What is Loan to Value (LTV)?

When you start to look at mortgages lots of terminology and ‘buzz words’ will be thrown around. There are several phrases that it’s worthwhile knowing and one of the most important ones when you are trying to establish how much you can afford to borrow is LTV or “Loan to Value.”

Loan to Value refers to the percentage of loan compared to the value of the property. For example, if the property is worth £200,000 and you are borrowing £100,000, your LTV is 50%.

If you are buying a home, the value will be pretty much the same as the sum you have agreed to pay for it, but sometimes a professional valuer will disagree. They might think the value is higher or lower and this is important - we will discuss why later. If you are re-mortgaging or refinancing, then you need to find the value of your home yourself. Its important that you are accurate, so checking out websites like Rightmove or Zoopla may help

Mortgage lenders have strict rules that govern their lending policies, many of which were imposed by Government after the 2008 ‘credit crunch.’  In simple terms, the rules are set to protect both the lender and borrower to reduce the risk of the borrower becoming unable to make their monthly payments and the lender eventually taking possession of the property in order to sell it and get their money back.

To reduce the likelihood of this ‘nightmare’ scenario happening, the lender will need to establish the value of the property they are lending on as well as the borrower’s income, expenditure, and other personal circumstances. Clearly the lower your LTV, the lower the risk you pose. In the event of a repossession, the bank will want to be able to sell the property, get back their lending plus any accrued interest and charges relating to the property sale even if house prices have fallen since they granted the loan

On the flip side, the higher the LTV, the less equity there is in the property when the loan is taken out and therefore the riskier the loan is to the lender. For this reason, the interest rates charges on high LTV mortgages may be significantly higher than those on lower LTV loans.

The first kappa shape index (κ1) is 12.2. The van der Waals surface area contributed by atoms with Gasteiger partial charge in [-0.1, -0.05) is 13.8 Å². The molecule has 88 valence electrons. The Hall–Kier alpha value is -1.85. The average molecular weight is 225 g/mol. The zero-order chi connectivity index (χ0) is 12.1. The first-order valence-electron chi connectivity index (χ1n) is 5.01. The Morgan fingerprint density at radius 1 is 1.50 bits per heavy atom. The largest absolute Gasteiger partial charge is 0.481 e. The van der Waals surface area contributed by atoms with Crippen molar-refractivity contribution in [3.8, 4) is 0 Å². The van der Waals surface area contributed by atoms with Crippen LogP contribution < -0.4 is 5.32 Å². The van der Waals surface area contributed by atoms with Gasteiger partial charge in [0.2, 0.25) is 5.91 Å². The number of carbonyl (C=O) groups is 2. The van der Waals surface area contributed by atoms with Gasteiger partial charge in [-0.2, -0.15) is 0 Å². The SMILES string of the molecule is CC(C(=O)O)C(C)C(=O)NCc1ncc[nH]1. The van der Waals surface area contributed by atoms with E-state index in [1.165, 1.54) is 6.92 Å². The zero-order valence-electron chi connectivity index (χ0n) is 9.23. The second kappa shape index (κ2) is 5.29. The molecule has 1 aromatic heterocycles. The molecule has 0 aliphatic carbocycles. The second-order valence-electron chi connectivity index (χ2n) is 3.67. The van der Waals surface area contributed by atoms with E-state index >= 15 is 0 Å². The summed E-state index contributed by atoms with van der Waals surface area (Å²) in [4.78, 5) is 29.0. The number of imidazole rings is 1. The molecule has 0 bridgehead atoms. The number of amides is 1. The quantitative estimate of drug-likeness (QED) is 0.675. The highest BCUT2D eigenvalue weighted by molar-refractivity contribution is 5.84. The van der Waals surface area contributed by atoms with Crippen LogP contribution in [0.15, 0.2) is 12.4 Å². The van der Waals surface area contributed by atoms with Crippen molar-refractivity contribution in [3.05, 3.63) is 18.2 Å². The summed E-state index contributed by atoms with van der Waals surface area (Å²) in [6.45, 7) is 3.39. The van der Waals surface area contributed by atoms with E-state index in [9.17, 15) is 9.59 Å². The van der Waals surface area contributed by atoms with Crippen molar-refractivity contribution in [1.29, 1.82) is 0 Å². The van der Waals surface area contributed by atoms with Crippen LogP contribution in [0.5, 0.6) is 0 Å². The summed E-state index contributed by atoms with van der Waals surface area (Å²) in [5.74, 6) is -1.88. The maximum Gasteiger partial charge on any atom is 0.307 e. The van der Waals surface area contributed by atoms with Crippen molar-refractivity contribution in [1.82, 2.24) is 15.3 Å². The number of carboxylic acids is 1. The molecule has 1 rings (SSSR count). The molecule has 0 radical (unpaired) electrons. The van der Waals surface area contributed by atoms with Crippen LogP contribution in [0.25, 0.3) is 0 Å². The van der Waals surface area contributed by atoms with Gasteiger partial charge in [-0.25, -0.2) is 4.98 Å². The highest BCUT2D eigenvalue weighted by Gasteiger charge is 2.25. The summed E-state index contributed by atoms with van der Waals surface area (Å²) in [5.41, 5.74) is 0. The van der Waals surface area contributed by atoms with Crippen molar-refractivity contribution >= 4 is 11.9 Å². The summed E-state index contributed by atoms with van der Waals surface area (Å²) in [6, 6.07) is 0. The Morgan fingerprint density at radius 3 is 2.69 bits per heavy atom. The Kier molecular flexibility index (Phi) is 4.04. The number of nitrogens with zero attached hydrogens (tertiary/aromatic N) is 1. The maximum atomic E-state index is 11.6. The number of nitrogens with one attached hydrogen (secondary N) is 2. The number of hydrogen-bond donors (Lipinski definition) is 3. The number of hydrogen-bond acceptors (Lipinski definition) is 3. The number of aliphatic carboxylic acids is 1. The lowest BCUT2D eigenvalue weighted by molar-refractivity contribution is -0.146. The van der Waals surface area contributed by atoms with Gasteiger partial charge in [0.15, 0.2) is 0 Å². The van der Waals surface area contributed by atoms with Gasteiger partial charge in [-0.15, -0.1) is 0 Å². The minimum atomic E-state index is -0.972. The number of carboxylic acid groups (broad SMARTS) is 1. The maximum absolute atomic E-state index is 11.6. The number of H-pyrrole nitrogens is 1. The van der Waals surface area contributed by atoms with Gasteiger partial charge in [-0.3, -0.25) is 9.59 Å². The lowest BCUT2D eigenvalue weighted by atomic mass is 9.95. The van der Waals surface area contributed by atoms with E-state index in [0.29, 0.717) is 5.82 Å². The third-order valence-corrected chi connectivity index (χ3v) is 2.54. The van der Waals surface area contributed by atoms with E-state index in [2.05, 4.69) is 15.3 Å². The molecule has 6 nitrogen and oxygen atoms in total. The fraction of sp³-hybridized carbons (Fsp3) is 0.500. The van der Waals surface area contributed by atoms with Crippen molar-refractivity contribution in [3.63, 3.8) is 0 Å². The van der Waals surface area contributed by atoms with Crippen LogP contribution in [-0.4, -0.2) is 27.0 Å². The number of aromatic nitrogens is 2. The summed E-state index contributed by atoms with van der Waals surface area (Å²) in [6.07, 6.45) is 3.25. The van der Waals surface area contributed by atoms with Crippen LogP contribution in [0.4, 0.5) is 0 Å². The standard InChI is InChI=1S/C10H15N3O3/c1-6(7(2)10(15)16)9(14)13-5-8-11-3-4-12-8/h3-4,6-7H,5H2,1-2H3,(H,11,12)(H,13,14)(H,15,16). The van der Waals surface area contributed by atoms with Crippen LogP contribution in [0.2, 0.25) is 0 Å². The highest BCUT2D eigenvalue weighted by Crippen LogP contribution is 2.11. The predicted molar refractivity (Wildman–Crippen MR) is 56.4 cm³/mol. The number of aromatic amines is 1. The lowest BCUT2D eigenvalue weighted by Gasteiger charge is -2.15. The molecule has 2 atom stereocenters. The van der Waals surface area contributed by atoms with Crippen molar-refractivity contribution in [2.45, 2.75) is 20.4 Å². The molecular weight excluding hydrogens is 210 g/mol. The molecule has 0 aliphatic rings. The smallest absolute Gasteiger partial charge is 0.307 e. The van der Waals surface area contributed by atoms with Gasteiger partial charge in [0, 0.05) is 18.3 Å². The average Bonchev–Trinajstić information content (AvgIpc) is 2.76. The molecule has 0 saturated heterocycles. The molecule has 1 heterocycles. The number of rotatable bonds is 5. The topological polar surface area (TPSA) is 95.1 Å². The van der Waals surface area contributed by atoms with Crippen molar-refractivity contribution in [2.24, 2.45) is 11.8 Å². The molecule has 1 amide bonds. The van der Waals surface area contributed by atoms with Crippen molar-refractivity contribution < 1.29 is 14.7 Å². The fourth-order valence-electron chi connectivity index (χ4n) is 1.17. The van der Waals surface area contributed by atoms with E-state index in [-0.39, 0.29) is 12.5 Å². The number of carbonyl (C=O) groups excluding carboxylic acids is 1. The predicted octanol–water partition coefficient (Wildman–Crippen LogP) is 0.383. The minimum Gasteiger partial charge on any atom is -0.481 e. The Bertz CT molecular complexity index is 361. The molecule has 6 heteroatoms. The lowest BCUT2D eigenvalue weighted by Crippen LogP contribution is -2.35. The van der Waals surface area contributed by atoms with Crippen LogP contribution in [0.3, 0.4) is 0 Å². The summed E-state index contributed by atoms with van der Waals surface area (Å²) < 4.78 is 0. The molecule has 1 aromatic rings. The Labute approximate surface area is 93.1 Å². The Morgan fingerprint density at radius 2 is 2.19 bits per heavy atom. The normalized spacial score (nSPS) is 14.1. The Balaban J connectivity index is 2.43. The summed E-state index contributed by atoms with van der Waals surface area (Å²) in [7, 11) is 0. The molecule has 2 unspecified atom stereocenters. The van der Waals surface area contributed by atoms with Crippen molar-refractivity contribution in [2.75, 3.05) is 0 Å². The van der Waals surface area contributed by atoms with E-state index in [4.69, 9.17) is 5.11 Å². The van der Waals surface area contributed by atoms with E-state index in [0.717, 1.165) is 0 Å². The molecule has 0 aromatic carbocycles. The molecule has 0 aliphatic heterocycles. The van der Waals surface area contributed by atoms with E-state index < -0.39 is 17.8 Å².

Most lenders require a minimum deposit of 5% of the purchase price giving an LTV of 95%.  Mortgage Interest rates tend to reduce in bands of 5%, so if you can come up with an additional 5% and make your LTV 90%, you will get a better deal. This applies right down to an LTV of about 60% where mortgage lenders dish out their best deals. In fact, products at 95% may be up to 1.5% higher than those at 60% LTV.

As well as the usual criteria set by lenders, when you start looking at the mortgages on offer to you, the lender’s maximum Loan to Value (LTV) ratio will also dictate what you can borrow and at what interest rate. So, that, in a nutshell is “Loan to Value.”


Valuation Problems

Problems arise when you agree to buy a home at a certain price, only to have a mortgage valuer place a valuation on the property lower than the agreed purchase price.  In this instance, the lender will always go with the Valuers assessment and this may well change the LTV.

For example:

Agreed purchase price - £200,000

5% deposit - £10,000

Mortgage amount - £190,000

LTV= 95%

If the bank values the property at £195,000 – the numbers no longer work:

Purchase Price - £200,000

Valuation - £195,000

Deposit - £10,000

Mortgage Amount - £190,000

LTV = 97.5%

Even if the deposit was bigger, it may well be that a down valuation will push your LTV up and this may mean that the interest rate goes up as well

If you do get a down valuation, the first thing to do is to renegotiate the price to the value put on it by the bank. If the seller refuses to do this, you may have a problem. In any case, do you really want to buy a property for more than it is worth? Most sellers will be reasonable when confronted with a lower valuation.


What are the maximum and minimum Loan to Value mortgages?

Generally, mortgage providers require a minimum of either a 5 or 10% deposit and therefore have a maximum LTV of either 90 or 95%. There is no minimum LTV, although some lenders do have minimum loan sizes.


Speaking to a mortgage advisor about Loan to Value ratios 

If you are a first-time buyer and you have any questions about LTV ratios, feel free to contact the team at Mortgage Required. We provide professional mortgage advice and we can give you a useful insight into how an LTV could affect your chances of getting a competitive mortgage. We love helping first-time buyers purchase their first homes, we will cut through the jargon and search the whole market to find a mortgage that meets your needs and budget. Mortgage Required are dedicated to making applying for a mortgage as hassle-free as possible for our clients. 

For more information Contact us to speak to a mortgage adviser.

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